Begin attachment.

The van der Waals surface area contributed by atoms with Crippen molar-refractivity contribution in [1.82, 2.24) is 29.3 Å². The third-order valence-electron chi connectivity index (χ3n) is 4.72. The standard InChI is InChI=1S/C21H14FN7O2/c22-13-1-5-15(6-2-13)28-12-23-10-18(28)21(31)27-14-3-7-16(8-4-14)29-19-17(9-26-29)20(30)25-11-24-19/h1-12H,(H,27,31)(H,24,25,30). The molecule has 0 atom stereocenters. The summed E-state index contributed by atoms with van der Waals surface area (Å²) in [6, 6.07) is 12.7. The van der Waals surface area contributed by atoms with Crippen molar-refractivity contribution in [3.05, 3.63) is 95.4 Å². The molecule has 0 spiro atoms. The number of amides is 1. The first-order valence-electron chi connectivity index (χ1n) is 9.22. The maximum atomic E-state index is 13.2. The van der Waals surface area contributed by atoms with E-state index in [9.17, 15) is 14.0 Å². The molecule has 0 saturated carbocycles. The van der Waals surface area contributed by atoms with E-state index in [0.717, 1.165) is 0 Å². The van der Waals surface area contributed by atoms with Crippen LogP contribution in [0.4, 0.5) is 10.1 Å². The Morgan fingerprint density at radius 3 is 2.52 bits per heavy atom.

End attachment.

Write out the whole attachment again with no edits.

The van der Waals surface area contributed by atoms with Crippen molar-refractivity contribution in [1.82, 2.24) is 29.3 Å². The third-order valence-electron chi connectivity index (χ3n) is 4.72. The standard InChI is InChI=1S/C21H14FN7O2/c22-13-1-5-15(6-2-13)28-12-23-10-18(28)21(31)27-14-3-7-16(8-4-14)29-19-17(9-26-29)20(30)25-11-24-19/h1-12H,(H,27,31)(H,24,25,30). The molecule has 0 atom stereocenters. The summed E-state index contributed by atoms with van der Waals surface area (Å²) in [6, 6.07) is 12.7. The van der Waals surface area contributed by atoms with Crippen molar-refractivity contribution in [3.05, 3.63) is 95.4 Å². The molecule has 0 spiro atoms. The number of amides is 1. The first-order valence-electron chi connectivity index (χ1n) is 9.22. The maximum atomic E-state index is 13.2. The van der Waals surface area contributed by atoms with E-state index in [9.17, 15) is 14.0 Å². The molecule has 0 saturated carbocycles. The van der Waals surface area contributed by atoms with E-state index in [0.717, 1.165) is 0 Å². The van der Waals surface area contributed by atoms with Crippen LogP contribution in [0.4, 0.5) is 10.1 Å². The Morgan fingerprint density at radius 3 is 2.52 bits per heavy atom.